I wonder if there is anything on the web about the drivers and conductors of those days. It will soon be too
late to hear about them.
From: "Alan Roebuck" <email@example.com>
Just enjoyed looking at the picture gallery. It brought back many happy memories. I too, attended Firth Park
Grammar School but didn't arrive until 1963.
From: "Alan Evans" <firstname.lastname@example.org>
A very nostalgic site, I used to travel from Carbrook to school at Sheffield City Grammar,
our line was the last one running and the night of the 'Last Tram' was a great if sad
occasion. I was 12 and there was a party atmosphere which was a celebration of the trams
rather than a glad to get rid of them feeling. We put pennies on the rails and the trams
flattened them when they ran over them, they were quite a trading item at school for a while.
It was always a young boys nightmare that your bicycle wheels could get stuck in the tramlines,
but I never heard of anybody that did, maybe we were all too careful.
The trams on our route were always the most modern, I remember my delight when I went to
Woodseats one day and the tram really did have wooden seats, the only one like it I
ever travelled on.
From: "Peter Brook" <Peter@peter10.wanadoo.co.uk>
Excellent site and pictures, came across it by accident. I am a Bradford lad but used to deliver around all
the Sheffield areas way back in the 50s, Wadsley Bridge Working Mens Club was my first call, and then on to
Penistone Road near to Bassetts. I remember parking at the side of the road to deliver to various shops, you
daren't stay for too long if a tram was following and you were straggling the lines, then on to Neepsend
Lane, Parsons Cross, Firth Park, happy bygone days. I think Firth Park Creamery was a first in coffee bars of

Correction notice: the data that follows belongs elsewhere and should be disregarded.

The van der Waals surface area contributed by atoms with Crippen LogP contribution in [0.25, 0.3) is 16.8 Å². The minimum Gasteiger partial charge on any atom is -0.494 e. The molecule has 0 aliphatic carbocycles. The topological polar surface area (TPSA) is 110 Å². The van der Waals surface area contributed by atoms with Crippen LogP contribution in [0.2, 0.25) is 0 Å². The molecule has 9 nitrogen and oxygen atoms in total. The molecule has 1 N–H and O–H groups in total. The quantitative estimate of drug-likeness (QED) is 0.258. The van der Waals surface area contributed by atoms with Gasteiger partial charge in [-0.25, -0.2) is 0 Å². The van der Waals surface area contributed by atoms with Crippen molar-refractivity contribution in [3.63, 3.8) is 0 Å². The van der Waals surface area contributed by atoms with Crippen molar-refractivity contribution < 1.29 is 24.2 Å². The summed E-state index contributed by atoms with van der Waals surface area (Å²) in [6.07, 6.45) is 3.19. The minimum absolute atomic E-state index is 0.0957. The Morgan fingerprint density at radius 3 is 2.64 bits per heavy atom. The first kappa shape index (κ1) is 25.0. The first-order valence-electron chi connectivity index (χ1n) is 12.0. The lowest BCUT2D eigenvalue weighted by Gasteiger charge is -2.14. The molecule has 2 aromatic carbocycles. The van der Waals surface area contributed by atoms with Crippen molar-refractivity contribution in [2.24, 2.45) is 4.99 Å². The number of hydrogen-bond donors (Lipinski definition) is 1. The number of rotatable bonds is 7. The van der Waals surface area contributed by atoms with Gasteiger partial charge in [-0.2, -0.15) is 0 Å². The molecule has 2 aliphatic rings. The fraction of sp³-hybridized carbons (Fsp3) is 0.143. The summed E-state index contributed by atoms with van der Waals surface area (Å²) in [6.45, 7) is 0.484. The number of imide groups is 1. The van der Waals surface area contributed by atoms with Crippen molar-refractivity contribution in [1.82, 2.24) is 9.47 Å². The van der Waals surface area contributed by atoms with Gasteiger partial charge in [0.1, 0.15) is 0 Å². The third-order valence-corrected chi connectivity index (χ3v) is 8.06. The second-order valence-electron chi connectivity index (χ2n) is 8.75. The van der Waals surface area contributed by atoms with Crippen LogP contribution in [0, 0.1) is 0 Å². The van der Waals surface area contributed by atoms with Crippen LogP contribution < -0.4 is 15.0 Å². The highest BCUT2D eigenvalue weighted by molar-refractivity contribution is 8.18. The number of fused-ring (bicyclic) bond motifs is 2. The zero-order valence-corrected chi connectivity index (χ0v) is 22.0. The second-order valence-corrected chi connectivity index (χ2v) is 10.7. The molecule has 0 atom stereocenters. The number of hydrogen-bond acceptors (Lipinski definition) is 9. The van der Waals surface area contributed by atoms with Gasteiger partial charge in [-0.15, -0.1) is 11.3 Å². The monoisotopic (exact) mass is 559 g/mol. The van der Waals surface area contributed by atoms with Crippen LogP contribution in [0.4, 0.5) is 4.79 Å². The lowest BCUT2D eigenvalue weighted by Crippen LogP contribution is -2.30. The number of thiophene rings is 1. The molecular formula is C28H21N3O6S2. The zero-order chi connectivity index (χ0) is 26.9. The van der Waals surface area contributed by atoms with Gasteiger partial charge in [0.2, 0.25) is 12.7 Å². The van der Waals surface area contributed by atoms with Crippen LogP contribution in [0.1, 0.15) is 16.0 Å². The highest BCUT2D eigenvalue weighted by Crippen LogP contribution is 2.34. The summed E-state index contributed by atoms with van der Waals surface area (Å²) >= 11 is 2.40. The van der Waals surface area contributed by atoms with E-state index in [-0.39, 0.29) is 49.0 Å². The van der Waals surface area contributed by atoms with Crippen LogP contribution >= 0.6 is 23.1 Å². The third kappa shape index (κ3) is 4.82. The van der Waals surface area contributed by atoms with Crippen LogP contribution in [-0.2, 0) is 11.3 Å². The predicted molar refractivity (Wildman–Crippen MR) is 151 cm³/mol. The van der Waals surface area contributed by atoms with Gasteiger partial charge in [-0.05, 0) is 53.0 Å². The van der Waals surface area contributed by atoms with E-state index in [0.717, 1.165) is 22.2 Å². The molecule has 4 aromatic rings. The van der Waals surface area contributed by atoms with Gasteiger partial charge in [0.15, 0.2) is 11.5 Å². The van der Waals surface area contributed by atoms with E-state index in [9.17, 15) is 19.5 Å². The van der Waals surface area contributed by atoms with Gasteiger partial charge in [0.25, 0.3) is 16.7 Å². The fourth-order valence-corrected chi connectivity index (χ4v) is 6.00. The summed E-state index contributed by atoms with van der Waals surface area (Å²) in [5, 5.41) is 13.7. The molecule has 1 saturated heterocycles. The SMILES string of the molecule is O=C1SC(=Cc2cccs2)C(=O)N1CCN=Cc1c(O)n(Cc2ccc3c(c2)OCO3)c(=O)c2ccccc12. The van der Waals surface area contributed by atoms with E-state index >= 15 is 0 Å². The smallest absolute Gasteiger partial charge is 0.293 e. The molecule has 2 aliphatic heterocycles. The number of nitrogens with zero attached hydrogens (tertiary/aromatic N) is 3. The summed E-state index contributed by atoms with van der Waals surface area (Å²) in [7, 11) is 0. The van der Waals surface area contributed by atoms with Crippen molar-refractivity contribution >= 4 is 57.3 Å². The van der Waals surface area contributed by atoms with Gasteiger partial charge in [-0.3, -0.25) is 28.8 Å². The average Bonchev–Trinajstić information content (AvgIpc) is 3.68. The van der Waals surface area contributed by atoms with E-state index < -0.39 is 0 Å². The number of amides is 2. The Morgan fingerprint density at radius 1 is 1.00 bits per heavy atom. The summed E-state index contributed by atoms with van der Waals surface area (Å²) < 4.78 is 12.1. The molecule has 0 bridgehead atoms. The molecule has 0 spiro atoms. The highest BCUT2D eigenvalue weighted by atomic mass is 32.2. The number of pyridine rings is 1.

the day 1958, delightful times. Thanks again for those wonderful shots of Sheffield as I remember it .... Peter ....
From: "John S McAvoy" <JohnSMcAvoy@aol.com>
Thank you for bringing back some old forgotten memories. I grew up in Walkley, and used to take the tram in the 50's.
I went to school at De La Salle and used to ride the Pittsmoor tram every day until it was replaced by buses. Many happy
memories of speeding down Pittsmoor road sitting in the upstairs round seats at the front being rocked back and forth.
In 1959, I think, I took up tram spotting [then later bus spotting] and you used to be able to get a spotters book with all
the vehicle numbers [trams and busses - not only for Sheffield] printed in it. Many happy hours spent in FitzAllen Square
logging the numbers in my spotters book.
Thank you for preserving a history that will not be repeated, and when gone is gone forever!
From: "J.B.Jarratt" <email@example.com>
I have been looking at your wonderful colour photographs of the Sheffield Tramway taken in the 1950s/1960s. How evocative
the pictures are. When I study them, I am struck by the thought that the trams, the cars, the vans, the people and the clothes
they are wearing are almost certainly all BRITISH. Also, I can picture the enormous number of factories throughout Sheffield,
all busy producing the worlds best quality steel, tools, knives etcetera.
Fifty years later, how things have declined for this once great manufacturing city, and indeed for the country as a whole.
The government seems not to care about British manufacturing, or in fact for anything else British! The company I work for, JCT600,
owns the Porsche dealership near to the Tinsley Tram Depot. I often stop to gaze up at the building's proud facade, and try to imagine
what it was like in the days when it was used for its intended purpose. The huge chimney stack is very impressive. Do you know what
it was for? Did the depot generate electricity? Is there still a boiler of some kind at the base of the stack? Why did Sheffield Tramways
cease operations in 1960? Is there a book on the subject you can recommend?
Thank you very much for your time, and for taking the trouble to set up such a splendid website. It has given me a lot of enjoyment,
tempered by a longing for things as they once were.
PS. I was born in Leeds in 1956, and have dim memories of the trams which passed our house at regular intervals.